Duke's dynamic duo delivers 1-2 punch

Stars Battier, Williams start slowly before finishing off Terps

April 01, 2001|By Glenn P. Graham | Glenn P. Graham,SUN STAFF

MINNEAPOLIS -- By the end, it was the All-Americans -- senior forward Shane Battier and sophomore point guard Jason Williams -- who rose to the occasion with their Duke teammates following. And it was really nothing new.

A slow start didn't deter Battier or Williams, who shared the lead role that brought the Blue Devils back from a 22-point first-half deficit for a 95-84 win over Maryland that will send Duke to its ninth national championship game against Arizona tomorrow night.

Struggling to find their offense early, Battier scored most of his 10 first-half points just before halftime and then took off in the second half. Williams only had four going into the break, with Maryland point guard Steve Blake once again giving him fits.

By game's end, Battier had a typical Battier line score: 25 points, eight rebounds and four blocks in 40 minutes.

Williams, who came in averaging 28.7 points in Duke's first four tournament games, finished with 23 points moving to the two guard in the second half and away from Blake.

And the two standouts were clearly the best players on the floor.

"They bring everything whether it's offense, defense, intensity, leadership -- all the intangibles a team needs, Jason and Shane bring them," said sophomore center Carlos Boozer, who scored 19.

"When it comes down to the end, they're always there and we can depend on them -- that's what great players are made of."

Down 39-17 with 6:55 left in the first half, Williams sensed the Blue Devils needed to make something happen.

"I just thought we needed a sense of urgency. I thought that was the main thing," he said. "Being down 20, I think the primary thing for us to do was just to get their lead back in the single digits. Take it in steps. We weren't going to get it back in one shot."

Williams making the move to the two guard was one of the keys in the second-half comeback.

"Jason Williams is a great player. He's going to get some at some point in the game," said Maryland coach Gary Williams. "Great players usually step up at critical times. I thought he played well in the second half."

Williams credited freshman Chris Duhon, who made the switch to the point, and added 10 points and six assists.

"Chris' ability to put ball pressure is probably better than anybody on our team," Williams said. "Why not have Chris pressure the ball well when I play off the ball?"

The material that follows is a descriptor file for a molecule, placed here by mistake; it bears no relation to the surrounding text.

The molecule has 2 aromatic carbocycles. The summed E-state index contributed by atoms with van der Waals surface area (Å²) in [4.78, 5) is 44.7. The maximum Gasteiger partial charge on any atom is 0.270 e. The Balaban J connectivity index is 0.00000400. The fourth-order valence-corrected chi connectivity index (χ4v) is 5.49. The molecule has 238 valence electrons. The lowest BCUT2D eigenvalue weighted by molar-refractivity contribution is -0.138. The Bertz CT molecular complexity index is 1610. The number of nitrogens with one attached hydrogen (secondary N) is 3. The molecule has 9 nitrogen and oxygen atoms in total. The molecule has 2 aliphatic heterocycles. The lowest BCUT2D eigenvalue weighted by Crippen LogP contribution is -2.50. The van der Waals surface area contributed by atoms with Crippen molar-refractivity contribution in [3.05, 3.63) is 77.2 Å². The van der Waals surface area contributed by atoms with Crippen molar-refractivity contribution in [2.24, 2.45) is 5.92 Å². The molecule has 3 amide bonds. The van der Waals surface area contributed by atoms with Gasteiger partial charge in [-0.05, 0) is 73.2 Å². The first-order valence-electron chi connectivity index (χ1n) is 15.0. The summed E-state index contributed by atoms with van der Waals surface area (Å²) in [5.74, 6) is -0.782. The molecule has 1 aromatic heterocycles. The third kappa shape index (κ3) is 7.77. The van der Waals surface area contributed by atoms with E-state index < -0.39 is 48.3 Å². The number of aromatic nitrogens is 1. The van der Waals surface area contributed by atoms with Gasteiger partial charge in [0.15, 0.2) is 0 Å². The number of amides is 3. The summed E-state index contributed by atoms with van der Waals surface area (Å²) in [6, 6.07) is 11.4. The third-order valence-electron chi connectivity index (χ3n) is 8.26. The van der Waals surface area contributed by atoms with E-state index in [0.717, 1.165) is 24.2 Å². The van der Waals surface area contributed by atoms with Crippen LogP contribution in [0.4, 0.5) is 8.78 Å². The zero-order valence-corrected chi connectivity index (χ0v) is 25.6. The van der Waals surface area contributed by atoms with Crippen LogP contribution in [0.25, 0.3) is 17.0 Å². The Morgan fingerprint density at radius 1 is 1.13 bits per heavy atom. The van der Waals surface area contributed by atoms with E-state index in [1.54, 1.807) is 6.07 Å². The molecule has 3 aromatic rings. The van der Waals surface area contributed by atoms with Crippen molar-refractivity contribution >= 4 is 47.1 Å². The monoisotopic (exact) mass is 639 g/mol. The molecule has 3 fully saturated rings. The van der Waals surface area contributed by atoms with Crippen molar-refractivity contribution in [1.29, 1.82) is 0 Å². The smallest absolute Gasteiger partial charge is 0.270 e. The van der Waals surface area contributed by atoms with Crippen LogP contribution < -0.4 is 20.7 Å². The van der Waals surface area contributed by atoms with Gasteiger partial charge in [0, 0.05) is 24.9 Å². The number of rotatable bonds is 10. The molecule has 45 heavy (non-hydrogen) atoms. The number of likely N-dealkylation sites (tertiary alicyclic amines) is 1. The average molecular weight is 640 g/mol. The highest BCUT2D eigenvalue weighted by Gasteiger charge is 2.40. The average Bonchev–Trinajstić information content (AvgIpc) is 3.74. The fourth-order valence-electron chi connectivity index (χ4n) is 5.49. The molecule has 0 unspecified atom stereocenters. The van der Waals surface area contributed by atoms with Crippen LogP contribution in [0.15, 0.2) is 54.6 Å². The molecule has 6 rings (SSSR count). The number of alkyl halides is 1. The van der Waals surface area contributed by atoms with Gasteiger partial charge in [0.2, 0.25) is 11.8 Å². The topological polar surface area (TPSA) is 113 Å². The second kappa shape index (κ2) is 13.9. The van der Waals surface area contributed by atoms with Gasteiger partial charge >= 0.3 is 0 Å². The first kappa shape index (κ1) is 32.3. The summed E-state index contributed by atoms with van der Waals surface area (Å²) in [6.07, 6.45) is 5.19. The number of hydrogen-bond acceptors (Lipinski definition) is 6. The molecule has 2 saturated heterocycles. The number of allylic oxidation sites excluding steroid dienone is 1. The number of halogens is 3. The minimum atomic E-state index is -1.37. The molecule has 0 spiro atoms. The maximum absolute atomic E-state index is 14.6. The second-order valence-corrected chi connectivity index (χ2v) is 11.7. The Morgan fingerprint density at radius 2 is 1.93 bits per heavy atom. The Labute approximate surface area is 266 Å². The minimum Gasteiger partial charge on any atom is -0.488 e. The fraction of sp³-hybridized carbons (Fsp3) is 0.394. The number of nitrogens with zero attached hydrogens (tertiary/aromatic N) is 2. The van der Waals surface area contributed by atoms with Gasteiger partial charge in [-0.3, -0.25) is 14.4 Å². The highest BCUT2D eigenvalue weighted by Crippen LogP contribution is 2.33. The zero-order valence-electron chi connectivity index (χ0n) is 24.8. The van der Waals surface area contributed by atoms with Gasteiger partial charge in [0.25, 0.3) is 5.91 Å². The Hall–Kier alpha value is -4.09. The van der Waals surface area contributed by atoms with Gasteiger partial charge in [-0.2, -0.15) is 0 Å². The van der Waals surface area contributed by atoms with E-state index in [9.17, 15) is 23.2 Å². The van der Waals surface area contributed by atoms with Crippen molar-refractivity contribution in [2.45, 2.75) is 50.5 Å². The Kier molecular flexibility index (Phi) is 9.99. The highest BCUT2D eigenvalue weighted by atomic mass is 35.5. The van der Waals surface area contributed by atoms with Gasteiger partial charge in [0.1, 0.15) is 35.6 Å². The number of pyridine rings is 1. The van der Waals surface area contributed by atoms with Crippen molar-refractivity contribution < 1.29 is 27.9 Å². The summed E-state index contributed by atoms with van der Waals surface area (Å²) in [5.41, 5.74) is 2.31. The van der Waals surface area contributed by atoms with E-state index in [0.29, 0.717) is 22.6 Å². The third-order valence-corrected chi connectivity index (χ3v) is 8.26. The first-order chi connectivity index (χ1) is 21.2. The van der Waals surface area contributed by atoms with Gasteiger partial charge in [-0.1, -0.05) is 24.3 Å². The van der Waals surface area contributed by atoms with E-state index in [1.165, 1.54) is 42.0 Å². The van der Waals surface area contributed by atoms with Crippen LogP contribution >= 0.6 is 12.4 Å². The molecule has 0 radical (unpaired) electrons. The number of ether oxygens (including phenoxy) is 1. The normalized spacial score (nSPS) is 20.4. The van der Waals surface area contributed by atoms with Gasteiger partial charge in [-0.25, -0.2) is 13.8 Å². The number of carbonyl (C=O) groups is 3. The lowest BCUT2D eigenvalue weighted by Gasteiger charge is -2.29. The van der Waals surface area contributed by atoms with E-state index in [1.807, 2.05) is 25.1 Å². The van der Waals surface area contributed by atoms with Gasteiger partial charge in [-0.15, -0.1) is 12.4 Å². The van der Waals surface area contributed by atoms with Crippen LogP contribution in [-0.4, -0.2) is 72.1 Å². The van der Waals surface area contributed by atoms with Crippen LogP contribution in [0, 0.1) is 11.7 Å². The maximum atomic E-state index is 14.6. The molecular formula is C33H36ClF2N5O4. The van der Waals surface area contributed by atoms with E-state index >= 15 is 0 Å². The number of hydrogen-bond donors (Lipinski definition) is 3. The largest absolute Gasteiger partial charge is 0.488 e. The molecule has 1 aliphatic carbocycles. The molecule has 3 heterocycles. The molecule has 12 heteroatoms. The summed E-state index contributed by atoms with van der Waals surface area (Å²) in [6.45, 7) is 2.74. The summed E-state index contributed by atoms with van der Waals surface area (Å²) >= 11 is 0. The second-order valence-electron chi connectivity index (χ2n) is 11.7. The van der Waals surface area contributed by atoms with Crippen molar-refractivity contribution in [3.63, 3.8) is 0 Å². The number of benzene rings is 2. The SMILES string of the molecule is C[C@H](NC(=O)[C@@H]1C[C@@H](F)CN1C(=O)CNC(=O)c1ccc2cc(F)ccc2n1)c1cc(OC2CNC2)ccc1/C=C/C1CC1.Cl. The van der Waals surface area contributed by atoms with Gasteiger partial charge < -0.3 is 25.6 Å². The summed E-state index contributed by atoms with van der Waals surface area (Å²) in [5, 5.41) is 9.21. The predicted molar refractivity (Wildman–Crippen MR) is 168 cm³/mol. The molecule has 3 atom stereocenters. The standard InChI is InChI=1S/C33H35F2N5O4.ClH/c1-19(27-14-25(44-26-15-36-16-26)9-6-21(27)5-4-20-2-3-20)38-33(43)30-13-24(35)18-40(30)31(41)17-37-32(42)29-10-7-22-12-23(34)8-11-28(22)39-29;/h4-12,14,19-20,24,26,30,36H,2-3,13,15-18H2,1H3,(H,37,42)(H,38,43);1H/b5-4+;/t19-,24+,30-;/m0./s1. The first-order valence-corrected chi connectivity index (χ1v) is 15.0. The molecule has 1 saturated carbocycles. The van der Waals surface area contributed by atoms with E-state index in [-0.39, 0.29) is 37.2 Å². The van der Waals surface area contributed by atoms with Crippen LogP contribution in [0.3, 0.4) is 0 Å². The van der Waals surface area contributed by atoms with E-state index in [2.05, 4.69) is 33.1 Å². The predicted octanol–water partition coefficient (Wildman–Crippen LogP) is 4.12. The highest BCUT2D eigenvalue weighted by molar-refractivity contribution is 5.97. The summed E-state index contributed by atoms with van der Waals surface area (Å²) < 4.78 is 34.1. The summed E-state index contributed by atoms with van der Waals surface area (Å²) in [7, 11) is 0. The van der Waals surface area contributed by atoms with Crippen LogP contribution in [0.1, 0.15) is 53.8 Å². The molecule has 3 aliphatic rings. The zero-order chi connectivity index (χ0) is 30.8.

Battier sprinkled points, rebounds, blocks and assists throughout the game. Boozer followed the two leaders with strong play down the stretch.

"We just wanted to claw our way back into the game, and we knew going into halftime down 11 that we would have to claw our way back into the game and were in position to go for the win," Battier said.

In the second half, the Blue Devils went back to playing simple basketball.

"The first half, we didn't play as smooth as we had hoped," said Battier, who has garnered seven different Player of the Year awards this season. "We were looking to run plays to bail us out. But at that point, the best thing for us was just to play basketball and play our motion offense and just play off each other. That's why we've won so many games this year, our instincts and our ability to play off each other."

Along with the impressive numbers both Battier and Williams post each time out, the two also come with other intangibles.

"This team has a lot of heart," said Duke coach Mike Krzyzewski. "We're a real young team, so we're prone to getting nervous. But it's the heart of this team, and I think one of the biggest hearts I've coached is Jason Williams. He put us on his back for a while there in the second half."

Now, it's Arizona, as Duke goes after its third national championship.

"It's going to be a special night," Battier said. "I don't think you could have two better teams, two better coaches, two better traditions in this championship game. We're really happy to win this game, we know Monday night is going to be a special game."

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